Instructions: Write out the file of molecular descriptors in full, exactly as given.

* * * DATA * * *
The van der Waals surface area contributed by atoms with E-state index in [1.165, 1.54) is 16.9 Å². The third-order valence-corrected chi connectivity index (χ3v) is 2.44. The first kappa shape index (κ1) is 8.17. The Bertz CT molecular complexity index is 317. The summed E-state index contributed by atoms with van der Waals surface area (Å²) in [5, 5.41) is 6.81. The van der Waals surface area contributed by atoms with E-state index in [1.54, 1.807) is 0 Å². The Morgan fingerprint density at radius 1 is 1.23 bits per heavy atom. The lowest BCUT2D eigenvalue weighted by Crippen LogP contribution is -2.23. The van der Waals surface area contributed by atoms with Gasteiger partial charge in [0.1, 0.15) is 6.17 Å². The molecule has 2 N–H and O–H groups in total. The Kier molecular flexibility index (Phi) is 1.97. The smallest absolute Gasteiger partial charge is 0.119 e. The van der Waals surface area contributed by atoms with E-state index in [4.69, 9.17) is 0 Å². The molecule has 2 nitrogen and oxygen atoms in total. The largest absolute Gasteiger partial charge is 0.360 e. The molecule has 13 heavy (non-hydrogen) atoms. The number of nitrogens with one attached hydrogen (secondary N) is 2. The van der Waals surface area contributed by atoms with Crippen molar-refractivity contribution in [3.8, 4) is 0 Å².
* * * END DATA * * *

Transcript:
The van der Waals surface area contributed by atoms with E-state index in [1.165, 1.54) is 16.9 Å². The third-order valence-corrected chi connectivity index (χ3v) is 2.44. The first kappa shape index (κ1) is 8.17. The Bertz CT molecular complexity index is 317. The summed E-state index contributed by atoms with van der Waals surface area (Å²) in [5, 5.41) is 6.81. The van der Waals surface area contributed by atoms with E-state index in [1.54, 1.807) is 0 Å². The Morgan fingerprint density at radius 1 is 1.23 bits per heavy atom. The lowest BCUT2D eigenvalue weighted by Crippen LogP contribution is -2.23. The van der Waals surface area contributed by atoms with Gasteiger partial charge in [0.1, 0.15) is 6.17 Å². The molecule has 2 N–H and O–H groups in total. The Kier molecular flexibility index (Phi) is 1.97. The smallest absolute Gasteiger partial charge is 0.119 e. The van der Waals surface area contributed by atoms with E-state index in [4.69, 9.17) is 0 Å². The molecule has 2 nitrogen and oxygen atoms in total. The largest absolute Gasteiger partial charge is 0.360 e. The molecule has 13 heavy (non-hydrogen) atoms. The number of nitrogens with one attached hydrogen (secondary N) is 2. The van der Waals surface area contributed by atoms with Crippen molar-refractivity contribution in [3.8, 4) is 0 Å².